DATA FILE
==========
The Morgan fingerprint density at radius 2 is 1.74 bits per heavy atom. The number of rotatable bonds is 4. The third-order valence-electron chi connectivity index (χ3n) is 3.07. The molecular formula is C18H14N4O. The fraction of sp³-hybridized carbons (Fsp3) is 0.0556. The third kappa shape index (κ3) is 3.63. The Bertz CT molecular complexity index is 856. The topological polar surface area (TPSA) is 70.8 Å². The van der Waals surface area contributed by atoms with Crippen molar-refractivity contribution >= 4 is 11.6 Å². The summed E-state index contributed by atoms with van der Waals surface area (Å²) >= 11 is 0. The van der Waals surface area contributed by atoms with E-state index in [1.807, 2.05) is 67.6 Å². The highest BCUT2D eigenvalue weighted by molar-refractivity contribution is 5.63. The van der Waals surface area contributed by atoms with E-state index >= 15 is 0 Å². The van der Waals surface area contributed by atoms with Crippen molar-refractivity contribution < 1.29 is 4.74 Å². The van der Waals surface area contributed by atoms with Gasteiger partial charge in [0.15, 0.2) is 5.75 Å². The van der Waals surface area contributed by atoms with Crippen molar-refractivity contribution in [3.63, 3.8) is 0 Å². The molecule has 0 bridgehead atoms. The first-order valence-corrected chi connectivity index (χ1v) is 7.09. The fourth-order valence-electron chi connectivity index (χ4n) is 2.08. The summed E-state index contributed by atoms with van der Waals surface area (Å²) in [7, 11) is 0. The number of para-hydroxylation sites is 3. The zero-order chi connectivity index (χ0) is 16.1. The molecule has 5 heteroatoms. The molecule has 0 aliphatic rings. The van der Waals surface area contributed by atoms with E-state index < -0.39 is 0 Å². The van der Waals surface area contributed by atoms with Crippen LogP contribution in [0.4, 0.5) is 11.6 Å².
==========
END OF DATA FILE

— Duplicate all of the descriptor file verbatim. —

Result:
The Morgan fingerprint density at radius 2 is 1.74 bits per heavy atom. The number of rotatable bonds is 4. The third-order valence-electron chi connectivity index (χ3n) is 3.07. The molecular formula is C18H14N4O. The fraction of sp³-hybridized carbons (Fsp3) is 0.0556. The third kappa shape index (κ3) is 3.63. The Bertz CT molecular complexity index is 856. The topological polar surface area (TPSA) is 70.8 Å². The van der Waals surface area contributed by atoms with Crippen molar-refractivity contribution >= 4 is 11.6 Å². The summed E-state index contributed by atoms with van der Waals surface area (Å²) >= 11 is 0. The van der Waals surface area contributed by atoms with E-state index in [1.807, 2.05) is 67.6 Å². The highest BCUT2D eigenvalue weighted by molar-refractivity contribution is 5.63. The van der Waals surface area contributed by atoms with E-state index >= 15 is 0 Å². The van der Waals surface area contributed by atoms with Crippen molar-refractivity contribution < 1.29 is 4.74 Å². The van der Waals surface area contributed by atoms with Gasteiger partial charge in [0.15, 0.2) is 5.75 Å². The van der Waals surface area contributed by atoms with Crippen molar-refractivity contribution in [3.63, 3.8) is 0 Å². The molecule has 0 bridgehead atoms. The first-order valence-corrected chi connectivity index (χ1v) is 7.09. The fourth-order valence-electron chi connectivity index (χ4n) is 2.08. The summed E-state index contributed by atoms with van der Waals surface area (Å²) in [7, 11) is 0. The number of para-hydroxylation sites is 3. The zero-order chi connectivity index (χ0) is 16.1. The molecule has 5 heteroatoms. The molecule has 0 aliphatic rings. The van der Waals surface area contributed by atoms with E-state index < -0.39 is 0 Å². The van der Waals surface area contributed by atoms with Crippen LogP contribution in [0.4, 0.5) is 11.6 Å².